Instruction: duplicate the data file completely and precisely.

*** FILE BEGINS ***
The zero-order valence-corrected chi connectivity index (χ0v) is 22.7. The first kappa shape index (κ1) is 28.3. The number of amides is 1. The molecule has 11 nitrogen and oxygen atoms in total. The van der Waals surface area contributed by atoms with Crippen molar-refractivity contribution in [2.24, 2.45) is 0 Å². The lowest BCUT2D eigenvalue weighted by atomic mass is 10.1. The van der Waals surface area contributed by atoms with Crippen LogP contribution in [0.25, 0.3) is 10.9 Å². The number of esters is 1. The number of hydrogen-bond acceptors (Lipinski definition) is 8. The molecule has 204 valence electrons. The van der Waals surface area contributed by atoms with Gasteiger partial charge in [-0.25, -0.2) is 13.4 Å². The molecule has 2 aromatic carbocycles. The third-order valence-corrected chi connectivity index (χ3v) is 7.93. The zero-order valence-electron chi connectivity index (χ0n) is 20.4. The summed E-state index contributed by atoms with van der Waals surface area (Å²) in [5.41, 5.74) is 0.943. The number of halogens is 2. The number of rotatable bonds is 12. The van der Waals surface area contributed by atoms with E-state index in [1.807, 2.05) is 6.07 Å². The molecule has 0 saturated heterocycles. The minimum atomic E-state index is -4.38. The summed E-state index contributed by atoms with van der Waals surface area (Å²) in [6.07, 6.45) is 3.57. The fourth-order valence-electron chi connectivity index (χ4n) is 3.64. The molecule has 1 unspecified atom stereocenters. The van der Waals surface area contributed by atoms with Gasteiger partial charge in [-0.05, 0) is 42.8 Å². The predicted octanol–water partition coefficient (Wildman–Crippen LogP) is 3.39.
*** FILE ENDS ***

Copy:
The zero-order valence-corrected chi connectivity index (χ0v) is 22.7. The first kappa shape index (κ1) is 28.3. The number of amides is 1. The molecule has 11 nitrogen and oxygen atoms in total. The van der Waals surface area contributed by atoms with Crippen molar-refractivity contribution in [2.24, 2.45) is 0 Å². The lowest BCUT2D eigenvalue weighted by atomic mass is 10.1. The van der Waals surface area contributed by atoms with Crippen LogP contribution in [0.25, 0.3) is 10.9 Å². The number of esters is 1. The number of hydrogen-bond acceptors (Lipinski definition) is 8. The molecule has 204 valence electrons. The van der Waals surface area contributed by atoms with Gasteiger partial charge in [-0.25, -0.2) is 13.4 Å². The molecule has 2 aromatic carbocycles. The third-order valence-corrected chi connectivity index (χ3v) is 7.93. The zero-order valence-electron chi connectivity index (χ0n) is 20.4. The summed E-state index contributed by atoms with van der Waals surface area (Å²) in [5.41, 5.74) is 0.943. The number of halogens is 2. The number of rotatable bonds is 12. The van der Waals surface area contributed by atoms with E-state index in [1.807, 2.05) is 6.07 Å². The molecule has 0 saturated heterocycles. The minimum atomic E-state index is -4.38. The summed E-state index contributed by atoms with van der Waals surface area (Å²) in [6.07, 6.45) is 3.57. The fourth-order valence-electron chi connectivity index (χ4n) is 3.64. The molecule has 1 unspecified atom stereocenters. The van der Waals surface area contributed by atoms with Gasteiger partial charge in [-0.05, 0) is 42.8 Å². The predicted octanol–water partition coefficient (Wildman–Crippen LogP) is 3.39.